Though I shall no doubt not be too popular in Blackheath for saying this, as far as I'm concerned The Police showed Mark Perry and his chums the proverbial clean pair of heels. Drummer Stewart Copeland's three-piece concentrated on tight energetic songs where New Wave brashness was tempered with strong melodic content and humour too. Their best number was actually a slower, pseudo-reggae thing called 'Rock Sound' which is very, very catchy and - surprise, surprise - is about to be released as a single by A&M. Should be a massive hit.
Alternative TV on the other had offered little that would yet endear me to them; indeed with their elongated fill-ins they actually sounded as if they were dying to play long boring solos if only long boring solos weren't considered uncool, and to me the most remarkable thing about them was that their music was very different to what you might expect from a one-time punk pundit. Still again, I might have enjoyed them more if they too hadn't suffered from the awful sound.
On the whole it was a strange night to say the least.
(c) Sounds by Tony Mitchell
Sting from 'Broken Music': ''The tour begins at Essex University, followed by a sold-out show at the Rainbow in Finsbury Park. Spirit, the seminal West Coast psychedelic band from the sixties, are still playing the same brand of woozy, trippy rock and roll that made them famous. The Police and Mark P.'s ATV are booked as support, Spirit being Mark's favorite band and the tour being partly his idea. We are still bottom of the bill. Despite the promising reaction to 'Roxanne' at the record company, we are still regarded as poor relations at Dryden Chambers, but we don't mind. Mark's band has improved a great deal since the last time we saw them, but we don't imagine we'll have much trouble blowing them off the bandstand. And I've forgiven them for demolishing my car, aided by Miles footing the bill for repairs to the front end.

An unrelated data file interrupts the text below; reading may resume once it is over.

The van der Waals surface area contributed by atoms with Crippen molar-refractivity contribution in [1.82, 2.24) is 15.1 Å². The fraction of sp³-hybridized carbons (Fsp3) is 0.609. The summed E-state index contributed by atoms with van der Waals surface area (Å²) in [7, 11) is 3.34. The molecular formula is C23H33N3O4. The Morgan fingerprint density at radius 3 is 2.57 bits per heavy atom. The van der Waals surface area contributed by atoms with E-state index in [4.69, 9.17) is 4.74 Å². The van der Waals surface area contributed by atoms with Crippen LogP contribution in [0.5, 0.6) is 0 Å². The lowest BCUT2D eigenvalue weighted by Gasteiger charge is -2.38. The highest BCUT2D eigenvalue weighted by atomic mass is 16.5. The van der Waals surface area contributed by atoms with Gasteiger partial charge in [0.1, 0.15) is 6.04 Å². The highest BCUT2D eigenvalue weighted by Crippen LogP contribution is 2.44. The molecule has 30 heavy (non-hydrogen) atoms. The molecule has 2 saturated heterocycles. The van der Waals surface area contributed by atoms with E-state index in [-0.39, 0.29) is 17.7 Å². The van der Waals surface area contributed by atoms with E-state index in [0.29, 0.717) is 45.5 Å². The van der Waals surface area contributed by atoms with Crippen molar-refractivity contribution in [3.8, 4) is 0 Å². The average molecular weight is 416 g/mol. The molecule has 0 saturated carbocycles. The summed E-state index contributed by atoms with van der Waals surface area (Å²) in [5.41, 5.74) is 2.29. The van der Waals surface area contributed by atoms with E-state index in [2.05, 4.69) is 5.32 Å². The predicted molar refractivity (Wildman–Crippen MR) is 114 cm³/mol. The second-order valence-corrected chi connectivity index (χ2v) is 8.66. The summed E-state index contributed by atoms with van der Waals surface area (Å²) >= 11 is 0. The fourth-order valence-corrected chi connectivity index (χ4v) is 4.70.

The audiences that turn up every night are almost exclusively made up of people who look as if they've stepped out of some kind of decade-long time warp, with shoulder-length hair, beads and bell bottoms, sandals and dirty toenails. I don't get the impression that they've dressed up in honor of Randy and the trio - this is how they always look. I hadn't realized that there were so many hippies left. As we are a band called the Police, with cropped platinum hair and tight trousers, the audience is initially and quite understandably hostile to our collective gestalt, but by the first number our raucous little combo has managed to win them over, and if my arrogant stage persona comes off as alienating, then it is backed up by the inarguable fact that we can play. We are fearless, unapologetic, and cocksure of ourselves, and are rewarded with a rousing ovation at the end of our half-hour spot. Miles hugs me and tells me that I'm going to be a big star. This time I don't recoil.
Mark's band does fine and will glean a polite if sparse response, while Spirit tear the place apart, Randy California giving a more plausible impression of Jimi Hendrix than I would have thought possible. I find his rendition of ''Hey Joe'' very moving and heavily nostalgic, especially since Hendrix had died so tragically almost eight years before.''